Friday October 21, 2016
Everywhere in the western world, printed newspapers are struggling to stay afloat. The old advertising-based model is no longer sustainable as more people turn to the Internet and alternative sources for their news and analysis. Hungary is no different. But some newspapers are more equal than others, and sometimes when market forces determine that a Washington-favored newspaper overseas goes out of business it becomes a matter of "human rights" and "free expression." That is the case in Hungary, where the former Communist Party paper's demise has earned strong words of scorn from the US State Department.
The newspaper Nepszabadsag (Liberty of the People) was founded by the Hungarian Communist Party in the midst of the 1956 revolution, a revolt where Hungarians rose up in attempt to pull themselves out from behind the iron curtain. For the next 30 plus years Nepszabadsag was the official mouthpiece of the Communist Party, until shortly after the Berlin Wall fell. It was subsequently acquired by Bertelsmann AG, a German media conglomerate, in the early 1990s. But while there was a "system-change" in communist monopoly rule in Hungary, there was never a "system-change" in Hungary's former Communist Party mouthpiece.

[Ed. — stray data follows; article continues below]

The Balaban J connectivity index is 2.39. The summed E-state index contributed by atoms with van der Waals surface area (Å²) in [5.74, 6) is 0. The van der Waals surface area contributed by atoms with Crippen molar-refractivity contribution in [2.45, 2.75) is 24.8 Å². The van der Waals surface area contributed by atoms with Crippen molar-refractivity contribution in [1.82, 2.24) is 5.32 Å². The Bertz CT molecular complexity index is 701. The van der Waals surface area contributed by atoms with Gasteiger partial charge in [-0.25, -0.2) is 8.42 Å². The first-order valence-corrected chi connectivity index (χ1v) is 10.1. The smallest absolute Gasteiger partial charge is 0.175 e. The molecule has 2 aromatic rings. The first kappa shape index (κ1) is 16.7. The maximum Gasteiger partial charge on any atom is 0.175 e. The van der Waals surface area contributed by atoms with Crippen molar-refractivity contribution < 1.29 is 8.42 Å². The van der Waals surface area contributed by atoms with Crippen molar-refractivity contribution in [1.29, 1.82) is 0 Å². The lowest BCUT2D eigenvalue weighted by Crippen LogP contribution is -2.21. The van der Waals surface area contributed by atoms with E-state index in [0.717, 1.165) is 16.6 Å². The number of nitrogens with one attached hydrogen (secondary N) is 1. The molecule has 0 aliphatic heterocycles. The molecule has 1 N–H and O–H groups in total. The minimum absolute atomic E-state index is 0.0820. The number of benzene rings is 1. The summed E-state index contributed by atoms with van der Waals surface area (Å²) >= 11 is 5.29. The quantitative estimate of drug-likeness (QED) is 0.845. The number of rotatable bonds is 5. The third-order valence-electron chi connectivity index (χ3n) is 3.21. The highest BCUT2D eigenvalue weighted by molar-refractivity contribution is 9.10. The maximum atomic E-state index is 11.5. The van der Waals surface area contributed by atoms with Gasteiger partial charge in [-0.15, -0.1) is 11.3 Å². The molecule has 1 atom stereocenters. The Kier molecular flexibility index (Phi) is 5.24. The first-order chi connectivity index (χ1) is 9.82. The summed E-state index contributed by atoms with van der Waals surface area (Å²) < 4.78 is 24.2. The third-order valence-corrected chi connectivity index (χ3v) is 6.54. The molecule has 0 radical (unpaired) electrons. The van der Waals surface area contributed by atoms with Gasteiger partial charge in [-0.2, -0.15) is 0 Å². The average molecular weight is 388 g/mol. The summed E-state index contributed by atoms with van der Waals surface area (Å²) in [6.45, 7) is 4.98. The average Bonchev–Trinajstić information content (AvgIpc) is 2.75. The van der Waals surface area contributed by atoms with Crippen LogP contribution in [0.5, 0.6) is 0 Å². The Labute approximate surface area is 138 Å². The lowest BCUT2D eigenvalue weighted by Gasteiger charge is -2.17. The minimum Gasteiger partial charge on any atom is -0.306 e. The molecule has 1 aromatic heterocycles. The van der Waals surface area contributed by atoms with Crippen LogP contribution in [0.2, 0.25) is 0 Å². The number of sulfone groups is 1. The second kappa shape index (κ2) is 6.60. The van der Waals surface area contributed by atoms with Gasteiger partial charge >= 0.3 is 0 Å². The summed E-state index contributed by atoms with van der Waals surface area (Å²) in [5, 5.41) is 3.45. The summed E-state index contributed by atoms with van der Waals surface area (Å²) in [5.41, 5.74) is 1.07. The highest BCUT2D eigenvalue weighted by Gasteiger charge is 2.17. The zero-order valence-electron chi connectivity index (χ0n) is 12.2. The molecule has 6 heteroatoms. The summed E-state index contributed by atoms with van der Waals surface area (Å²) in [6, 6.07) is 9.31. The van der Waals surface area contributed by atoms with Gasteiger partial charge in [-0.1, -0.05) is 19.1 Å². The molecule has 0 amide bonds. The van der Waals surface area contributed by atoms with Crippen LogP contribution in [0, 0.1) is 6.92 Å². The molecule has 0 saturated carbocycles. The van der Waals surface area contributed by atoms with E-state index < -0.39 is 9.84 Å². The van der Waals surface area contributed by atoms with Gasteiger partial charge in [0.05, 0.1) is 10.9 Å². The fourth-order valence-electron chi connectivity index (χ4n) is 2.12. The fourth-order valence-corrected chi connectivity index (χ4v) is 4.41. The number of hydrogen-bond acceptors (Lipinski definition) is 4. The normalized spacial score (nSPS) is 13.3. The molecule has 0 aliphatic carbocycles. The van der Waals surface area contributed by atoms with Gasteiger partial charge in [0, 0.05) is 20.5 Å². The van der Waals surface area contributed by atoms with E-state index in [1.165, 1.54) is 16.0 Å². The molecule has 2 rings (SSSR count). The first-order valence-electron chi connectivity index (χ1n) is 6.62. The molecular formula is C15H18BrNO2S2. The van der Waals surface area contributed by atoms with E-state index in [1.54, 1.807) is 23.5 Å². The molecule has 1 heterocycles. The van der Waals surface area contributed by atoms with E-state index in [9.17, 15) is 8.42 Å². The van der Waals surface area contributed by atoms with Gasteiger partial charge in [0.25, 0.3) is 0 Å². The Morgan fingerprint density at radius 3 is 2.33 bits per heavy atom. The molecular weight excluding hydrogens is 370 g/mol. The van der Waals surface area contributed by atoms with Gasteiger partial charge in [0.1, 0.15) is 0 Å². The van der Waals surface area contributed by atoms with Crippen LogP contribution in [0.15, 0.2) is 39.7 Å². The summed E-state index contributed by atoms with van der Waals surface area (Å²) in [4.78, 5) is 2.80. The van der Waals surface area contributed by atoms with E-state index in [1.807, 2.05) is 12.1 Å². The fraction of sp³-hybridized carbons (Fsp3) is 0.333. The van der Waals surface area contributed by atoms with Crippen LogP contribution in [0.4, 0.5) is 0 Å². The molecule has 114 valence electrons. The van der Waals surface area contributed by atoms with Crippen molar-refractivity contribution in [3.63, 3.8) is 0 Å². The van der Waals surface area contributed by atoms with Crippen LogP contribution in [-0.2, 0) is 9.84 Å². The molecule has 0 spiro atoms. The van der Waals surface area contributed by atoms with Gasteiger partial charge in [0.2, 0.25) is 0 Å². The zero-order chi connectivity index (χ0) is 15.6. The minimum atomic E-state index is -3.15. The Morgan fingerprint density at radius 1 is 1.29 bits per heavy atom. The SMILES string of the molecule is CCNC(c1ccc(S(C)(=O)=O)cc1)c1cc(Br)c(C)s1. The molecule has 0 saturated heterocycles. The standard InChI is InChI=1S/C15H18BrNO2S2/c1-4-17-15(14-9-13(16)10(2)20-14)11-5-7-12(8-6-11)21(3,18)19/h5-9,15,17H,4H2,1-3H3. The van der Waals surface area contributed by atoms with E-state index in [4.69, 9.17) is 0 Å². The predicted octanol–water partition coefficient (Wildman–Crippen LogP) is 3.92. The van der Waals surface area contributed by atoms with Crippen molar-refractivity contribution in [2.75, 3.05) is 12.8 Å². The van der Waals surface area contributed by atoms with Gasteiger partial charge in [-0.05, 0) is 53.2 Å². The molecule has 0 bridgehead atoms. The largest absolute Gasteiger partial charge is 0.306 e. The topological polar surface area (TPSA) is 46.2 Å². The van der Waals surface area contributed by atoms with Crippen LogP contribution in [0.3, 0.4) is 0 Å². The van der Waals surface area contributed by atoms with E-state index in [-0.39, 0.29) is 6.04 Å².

The Communists renamed themselves "Socialists" and continued to play a leading role in Hungarian political life, winning the second post-communist election in 1994. Their newspaper Nepszabadsag remained at their side, lock-step loyal to the renamed communists and their allies. German businessmen who owned the paper did very little, as loyal former party members kept their subscriptions up and circulation high.